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Reply to query re: folding schooner news

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  • W & C White
    Pauldayau: I too miss folding schooner news. I bought the plans about 10 years ago, but didn t begin cutting wood until the middle of this summer. Among other
    Message 1 of 6 , Jan 2, 2005
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      Pauldayau:

      I too miss folding schooner news. I bought the plans about 10 years
      ago, but didn't begin cutting wood until the middle of this summer.
      Among other things, I had to move to (inland) Florida, then put up a
      boatshop. Got all the plywood pieces cut (marine okoume ply) and
      stacked against one of the shop doors. Then came Charley the hurricane,
      who wrought havoc hereabouts, including blowing open three of the four
      doors of the shop just before he moved on north. The unblown one was
      the one with the schooner pieces leaning against it; they all survived,
      mirabile dictu, not even wetted. The plans, tacked to a wall, were
      wetted, and disintegrated. I bought another set from Dynamite.

      My only previous boatbuilding experience was in the '70s, when I joined
      a group of guys building a fleet of Windmills in Connecticut. Since as
      a kid I sliced my fingers several times trying to build balsa models, I
      was happy to find I was a late bloomer in woodworking skills. However,
      I had a whole group of experienced teacher then, and I'm on my own now,
      so I am taking it VERY slow. Since the hurricanes (three of them passed
      through) I have built a strongback, and experimented with various
      methods of shaving the bevels on the bulkheads and frames.

      Have been intrigued with various concepts on this site as to best
      method of fastening and gluing. Plan to experiment with the
      staples-and-strapping-tape method someone posted a few months ago,
      instead of the screw-every-three-inches called for by PB, since the
      consensus is that fasteners aren't needed once the epoxy has dried. I
      am a nut for performance, and experience tells me that a light boat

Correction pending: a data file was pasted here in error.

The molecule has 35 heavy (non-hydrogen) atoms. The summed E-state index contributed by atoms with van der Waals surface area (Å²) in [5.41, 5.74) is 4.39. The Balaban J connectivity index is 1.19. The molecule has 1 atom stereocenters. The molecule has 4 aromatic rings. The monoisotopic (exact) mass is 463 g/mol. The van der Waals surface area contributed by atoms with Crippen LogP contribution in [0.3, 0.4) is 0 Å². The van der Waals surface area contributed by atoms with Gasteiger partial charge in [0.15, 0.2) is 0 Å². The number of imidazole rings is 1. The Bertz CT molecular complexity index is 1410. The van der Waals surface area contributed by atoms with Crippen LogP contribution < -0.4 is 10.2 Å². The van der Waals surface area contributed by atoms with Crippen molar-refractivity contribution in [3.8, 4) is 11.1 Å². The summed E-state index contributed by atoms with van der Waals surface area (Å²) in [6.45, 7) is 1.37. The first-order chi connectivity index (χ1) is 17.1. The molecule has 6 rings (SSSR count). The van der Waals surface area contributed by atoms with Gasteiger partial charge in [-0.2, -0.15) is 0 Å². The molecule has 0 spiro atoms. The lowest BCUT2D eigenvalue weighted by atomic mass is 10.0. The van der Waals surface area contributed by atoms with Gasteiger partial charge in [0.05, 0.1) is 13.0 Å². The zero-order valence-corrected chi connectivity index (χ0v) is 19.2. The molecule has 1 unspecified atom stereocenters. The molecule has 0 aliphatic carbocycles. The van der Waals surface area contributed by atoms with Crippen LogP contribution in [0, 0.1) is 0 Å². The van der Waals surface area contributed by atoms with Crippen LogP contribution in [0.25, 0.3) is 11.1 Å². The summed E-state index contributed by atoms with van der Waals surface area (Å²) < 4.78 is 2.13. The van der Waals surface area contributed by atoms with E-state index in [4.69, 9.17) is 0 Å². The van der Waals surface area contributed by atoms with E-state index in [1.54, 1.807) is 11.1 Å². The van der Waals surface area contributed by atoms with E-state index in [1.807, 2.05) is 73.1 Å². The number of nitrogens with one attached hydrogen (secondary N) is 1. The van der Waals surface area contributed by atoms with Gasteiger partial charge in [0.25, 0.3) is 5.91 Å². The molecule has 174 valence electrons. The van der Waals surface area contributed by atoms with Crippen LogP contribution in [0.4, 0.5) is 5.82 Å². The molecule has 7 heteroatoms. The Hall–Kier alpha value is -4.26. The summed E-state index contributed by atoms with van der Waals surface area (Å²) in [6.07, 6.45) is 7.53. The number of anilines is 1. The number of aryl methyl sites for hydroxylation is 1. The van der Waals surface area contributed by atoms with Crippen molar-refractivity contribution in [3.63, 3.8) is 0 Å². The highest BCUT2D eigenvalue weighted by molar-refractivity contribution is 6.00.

goes faster than a heavy one, and fastest if it's good and stiff.

      I'm also considering a pair of square-head sail like those on
      windsurfers and Cup boats, for better performance AND the look of a
      topsail schooner, the prettiest sail rig in my opinion.

      Reactions?

      -- Will
    • pauldayau
      ... Lesson 1 photocopy your plans and work from a set you can doodle and spill coffee on ... The folding schooner doesnt need a strong back ay all . I built 1
      Message 2 of 6 , Jan 3, 2005
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        --- In bolger@yahoogroups.com, W & C White <omegacubed@d...> wrote:
        > Pauldayau:
        >
        > I . The plans, tacked to a wall, were
        > wetted, and disintegrated. I bought another set from Dynamite.
        Lesson 1 photocopy your plans and work from a set you can doodle and
        spill coffee on
        >
        > ) I have built a strongback,
        The folding schooner doesnt need a strong back ay all . I built 1
        hull at a timme glued and screwed itthen screwed on some pine planks
        to keep it in plumb until the bottoms went on. when i finally joined
        the hulls I was out by 1.5mm over the 31'. .
        and experimented with various
        > methods of shaving the bevels on the bulkheads and frames.
        I extended the lines on the plans in pencil, set my adjustable bevel
        and drew the bevels onto the bulkheads. I had a freestanding frame of
        heavy timber that I clamped the frames to and a few strokes of a hand
        plane did the job.
        >
        > Have been intrigued with various concepts on this site as to best
        > method of fastening and gluing. Plan to experiment with the
        > staples-and-strapping-tape method someone posted a few months ago,
        > instead of the screw-every-three-inches called for by PB, since the
        > consensus is that fasteners aren't needed once the epoxy has dried.
        Bollocks to that ! screw ,screw, and screw.
        In this design the surface area of the glued joinnts is so small
        that the screws still hold it all together. When a joint cracks
        falling of a shitty power boat wake you will stop a crack at a screw.
        . I tried the no screw idea on a landyacht and had to go back and
        rebuild the hull. Our corregated dirt roads are enough to break pure
        epxoy joins.
        Last year my june bug fell off the trailer at 90kmph without
        damage . I blame the screws. I
        > am a nut for performance, and experience tells me that a light boat
        > goes faster than a heavy one, and fastest if it's good and stiff.
        >
        > I'm also considering a pair of square-head sail like those on
        > windsurfers and Cup boats, for better performance AND the look of a
        > topsail schooner, the prettiest sail rig in my opinion.
        the sails as drawn will get top speed out of the hull at all wind
        speed.. dont waste money on fancy sails when you could spend it a